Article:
As a designer, how well are you really able to understand users when you are empathizing with them? Our research shows, some factors may increase or decrease your empathic understanding. Do you know what they are and how do they influence your understanding accuracy? Users are not always thinking about the product during an interview. Do you know what are they thinking about?
Before we go through above questions, let us figure out what understanding accuracy is. Understanding users is not easy. Sometimes, users directly express their thoughts and feelings, but sometimes, they do not. The non-spoken thoughts and feelings may decrease designers’ understanding accuracy. To understand the role of these non-spoken thoughts and feelings, we adopt a behavioral psychological measure – Empathic Accuracy measure (Ickes, 1993) in our research. By using this measure, users are not only required to talk about products and its use during user interviews, but also report their non-spoken thoughts and feelings. It gives us a measure to quantify how well designers can infer users’ spoken content and non-spoken mental content. Similarities between users’ mental content and designers’ inferences are considered as accuracy here (Table 1).
Table 1. Examples of evaluating similarities between a user’s mental content and a designer’s inferences (0 essentially different, 1 something in common but not the same, 2 essentially the same)
He was feeling amused, and a bit embarrassed that his answer was so simple.
He was feeling relaxed since the question is easy.
feeling this is a good moment when driving with friends.”
He was feeling happy of the times he has shared car with friends
This measure has been used in psychology research, but it is quite time consuming. Thus, we developed a Quick Empathic Accuracy measure (Li, Surma-aho & Hölttä-Otto, 2021). It is a shorter version of the Empathic Accuracy measure (Ickes, 1993). Comparing with the original measure, the short version will save approximately one hour to implement. We tested the quality of short version from four aspects: internal consistency, variance to differentiate designers’ empathic abilities, predictive validity, and reproducibility of result and similarity in the accuracy for each entry. Results show that the short version could provide a similar result as the original one.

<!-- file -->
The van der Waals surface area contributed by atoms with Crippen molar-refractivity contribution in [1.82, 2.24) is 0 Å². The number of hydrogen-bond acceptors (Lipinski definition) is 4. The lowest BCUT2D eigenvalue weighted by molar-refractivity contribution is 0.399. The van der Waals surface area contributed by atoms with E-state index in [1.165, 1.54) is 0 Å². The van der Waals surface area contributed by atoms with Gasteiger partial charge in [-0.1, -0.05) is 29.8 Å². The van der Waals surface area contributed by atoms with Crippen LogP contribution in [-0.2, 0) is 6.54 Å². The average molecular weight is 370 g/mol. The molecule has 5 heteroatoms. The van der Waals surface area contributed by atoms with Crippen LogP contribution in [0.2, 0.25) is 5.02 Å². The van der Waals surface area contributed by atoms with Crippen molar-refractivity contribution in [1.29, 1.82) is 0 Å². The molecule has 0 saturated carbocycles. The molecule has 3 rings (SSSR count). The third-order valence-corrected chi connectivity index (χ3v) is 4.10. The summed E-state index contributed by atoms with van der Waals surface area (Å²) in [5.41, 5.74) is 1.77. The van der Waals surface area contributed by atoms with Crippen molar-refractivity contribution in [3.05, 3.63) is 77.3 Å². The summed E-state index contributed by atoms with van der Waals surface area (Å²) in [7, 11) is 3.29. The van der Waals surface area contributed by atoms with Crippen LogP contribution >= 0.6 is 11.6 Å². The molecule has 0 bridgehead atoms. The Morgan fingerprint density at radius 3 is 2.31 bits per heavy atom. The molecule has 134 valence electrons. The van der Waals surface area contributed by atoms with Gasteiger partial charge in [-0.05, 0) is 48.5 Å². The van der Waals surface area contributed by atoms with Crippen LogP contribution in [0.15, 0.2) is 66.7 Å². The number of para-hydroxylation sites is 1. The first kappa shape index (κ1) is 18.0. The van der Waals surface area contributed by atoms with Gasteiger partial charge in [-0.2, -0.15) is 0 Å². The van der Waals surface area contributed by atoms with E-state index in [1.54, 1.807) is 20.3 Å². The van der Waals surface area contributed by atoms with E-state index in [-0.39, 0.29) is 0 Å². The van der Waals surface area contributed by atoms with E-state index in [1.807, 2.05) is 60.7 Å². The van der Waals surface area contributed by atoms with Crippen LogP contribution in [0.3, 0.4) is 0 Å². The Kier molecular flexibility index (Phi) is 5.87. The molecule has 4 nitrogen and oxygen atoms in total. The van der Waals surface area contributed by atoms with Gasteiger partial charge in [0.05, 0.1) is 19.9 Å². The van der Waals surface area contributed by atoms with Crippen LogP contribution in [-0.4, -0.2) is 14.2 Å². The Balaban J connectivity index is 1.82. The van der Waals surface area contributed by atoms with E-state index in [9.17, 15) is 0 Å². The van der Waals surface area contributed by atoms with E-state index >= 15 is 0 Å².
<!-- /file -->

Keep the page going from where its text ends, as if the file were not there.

This behavioral measure helps us to quantify the degree to which a person understands another person’s thoughts or feeling. By using it, we can get three types of data: users’ specific mental states through a user interview, empathic accuracy between designers and users, and designers’ accuracy of estimating the user’semotional feeling. The data helps to answers the questions above.
In our specific case, this is what we found out:
Q: As a designer, how well are you really able to understand users when you are empathizing with them?
A: The accuracy varies between 8%-64% from person to person.
Q: What factors influence the accuracy?
A: Shared experiences help improve the accuracy. Specifically being from the same national culture, same gender, and having visited the user’s country.
Q: How much do the users think about something other than the product or its use during the interview?
A: Users think about something else in user interviews most of the time (19%-26% of recorded thoughts and feelings were design related and 73%-81% non-design-related). Most commonly the non-design-related content are related to the interview situation or their past memories that are not always topic related.
The same measure can be further used to study what else impacts the empathic accuracy. Also, this measure could be combined with design tasks, such as needfinding or ideation. This is a potential research direction to discover the relationship between empathic accuracy and design outcomes. But for now, be aware of the differences between you and the user and know that you only understand a fraction of what the user is really thinking and feeling.
This research is from the Empathic Engineers project and funded by Technology Industries of Finland Centennial Foundation and Jane & Aatos Erkko foundation.
Li, J., Surma-aho, A., & Hölttä-Otto, K. (2021). Measuring designers’ empathic understanding of users by a Quick Empathic Accuracy (QEA). Proceedings of the ASME 2021 International Design Engineering Technical Conferences and Computers and Information in Engineering Conference IDETC-CIE2021. Virtual, Online: ASME.
Ickes, W. (1993). Empathic Accuracy. Journal of personality, 61(4): 587-610.